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Author: yakers Two stars, 250 posts Add to my Favorite Fools Ignore this person (you won't see their posts anymore) Number: of 27822  
Subject: DRIP Tax Accounting Date: 8/6/2004 7:08 PM
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Is there a tutorial in Quicken or Turbotax or somewhere else on the web that explains how to calculate the taxes on closing out a DRIP? I know I have heard the term “cost basis” but I am not sure if that means I have to calculate every stock purchase.
I expect to keep things easy by selling all my shares in one DRIP at one time. So for example, I make monthly DRIP purchases at $100 for 6 years. So I would have 72 monthly purchases and 24 quarterly purchases = 96 purchases. Now obviously some of these were held for over 5 years, some 1to 5 years and some less than one year so I assume there would be 3 different capital gains tax rates? And there was a split a couple years back; I'm not sure what to do with that. So six years ago I bought $100 worth of stock @$40 a share (2.5 shares), it is now $45 a share after a 2 for 1 split 2 years ago. I assume that the real value of my first buy would now be $90 a share for a capital gains of $95-$40= $55 X 2.5 shares = $137.50 X 18% tax rate.. I suppose my initial $25 DRIP set up fee would reduce the first transaction and only minor costs I think 5 cents a share is charged as a sales cost by the company.
And I would need to do this calculation 96 times? It does sound complicated to a non accountant like me although its just a lot of arithmetic. Is there an easier way to do this? I have 6 DRIPS and expect to keep some 10 years or more but that is a lot of calculations. Am I missing something?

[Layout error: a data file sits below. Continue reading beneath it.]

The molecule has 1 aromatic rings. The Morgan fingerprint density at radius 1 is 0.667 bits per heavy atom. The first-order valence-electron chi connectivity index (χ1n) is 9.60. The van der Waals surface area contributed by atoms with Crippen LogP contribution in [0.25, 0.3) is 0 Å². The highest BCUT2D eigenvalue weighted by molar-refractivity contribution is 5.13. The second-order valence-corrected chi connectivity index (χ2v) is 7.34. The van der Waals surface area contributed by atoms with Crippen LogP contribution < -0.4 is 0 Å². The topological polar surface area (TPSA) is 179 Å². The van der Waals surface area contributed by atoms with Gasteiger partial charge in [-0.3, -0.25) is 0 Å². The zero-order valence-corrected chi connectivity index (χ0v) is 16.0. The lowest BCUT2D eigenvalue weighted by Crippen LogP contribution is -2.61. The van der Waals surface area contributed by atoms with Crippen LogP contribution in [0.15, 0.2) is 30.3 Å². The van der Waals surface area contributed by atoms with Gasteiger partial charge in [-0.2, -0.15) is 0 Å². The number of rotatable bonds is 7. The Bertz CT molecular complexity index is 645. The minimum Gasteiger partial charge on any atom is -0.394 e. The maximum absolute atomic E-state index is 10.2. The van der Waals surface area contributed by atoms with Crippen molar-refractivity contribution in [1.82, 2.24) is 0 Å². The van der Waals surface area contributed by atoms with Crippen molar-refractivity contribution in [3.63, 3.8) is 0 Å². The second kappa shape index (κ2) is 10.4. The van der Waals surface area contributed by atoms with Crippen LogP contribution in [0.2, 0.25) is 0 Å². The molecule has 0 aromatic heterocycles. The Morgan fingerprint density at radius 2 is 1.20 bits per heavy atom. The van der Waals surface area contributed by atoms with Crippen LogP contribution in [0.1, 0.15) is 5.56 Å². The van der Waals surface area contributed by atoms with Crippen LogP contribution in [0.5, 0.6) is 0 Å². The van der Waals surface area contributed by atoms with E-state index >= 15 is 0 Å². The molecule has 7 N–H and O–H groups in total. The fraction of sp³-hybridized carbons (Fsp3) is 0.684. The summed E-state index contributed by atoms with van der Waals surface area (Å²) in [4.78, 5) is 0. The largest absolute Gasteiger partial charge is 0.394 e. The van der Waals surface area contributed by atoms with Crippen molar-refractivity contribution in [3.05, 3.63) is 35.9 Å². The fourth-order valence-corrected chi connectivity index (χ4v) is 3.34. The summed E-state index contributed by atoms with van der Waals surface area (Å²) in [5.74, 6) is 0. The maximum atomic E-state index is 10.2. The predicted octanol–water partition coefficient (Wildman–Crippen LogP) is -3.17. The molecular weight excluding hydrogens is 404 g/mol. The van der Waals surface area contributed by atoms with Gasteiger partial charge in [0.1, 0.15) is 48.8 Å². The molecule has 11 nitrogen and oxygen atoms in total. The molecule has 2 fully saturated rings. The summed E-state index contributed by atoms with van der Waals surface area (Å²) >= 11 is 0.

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Author: GinnyW Big red star, 1000 posts Old School Fool CAPS All Star Add to my Favorite Fools Ignore this person (you won't see their posts anymore) Number: 25364 of 27822
Subject: Re: DRIP Tax Accounting Date: 8/6/2004 8:24 PM
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I have sold some of my drips. What I did was I added up the number of shares that were long term. Then you take what you paid for those shares and what it was worth and put it on the tax form. When you get to the dates you write various long. On the line where you write the stock you write something like 105 or how ever many shares you sold that were long term and the name of the stock.
You do the same thing for short term and the extra long term. Quicken will divide the stock up into long and short term so it makes it easy for you. Print it out so you have a record. Thats all there is to it. It really doesn't take that long.
Hope this helps and was clear enough for you.
Ginny

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Author: yakers Two stars, 250 posts Add to my Favorite Fools Ignore this person (you won't see their posts anymore) Number: 25365 of 27822
Subject: Re: DRIP Tax Accounting Date: 8/9/2004 11:42 AM
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I think I am following you. (I am new to all this , I have sold all of one lot of stock in my life and that was through a broker.) So I would have 3 entries on my tax form, makes sense. And to get those figures I need to figure out how much I made on each lot (monthly purchases & dividend "purchases")and add these all together (Some would be above and some below the sale price) for each of the tax periods? And I have a split in there. Still seems comlicated but better in needing only 3 entries on the tax form.

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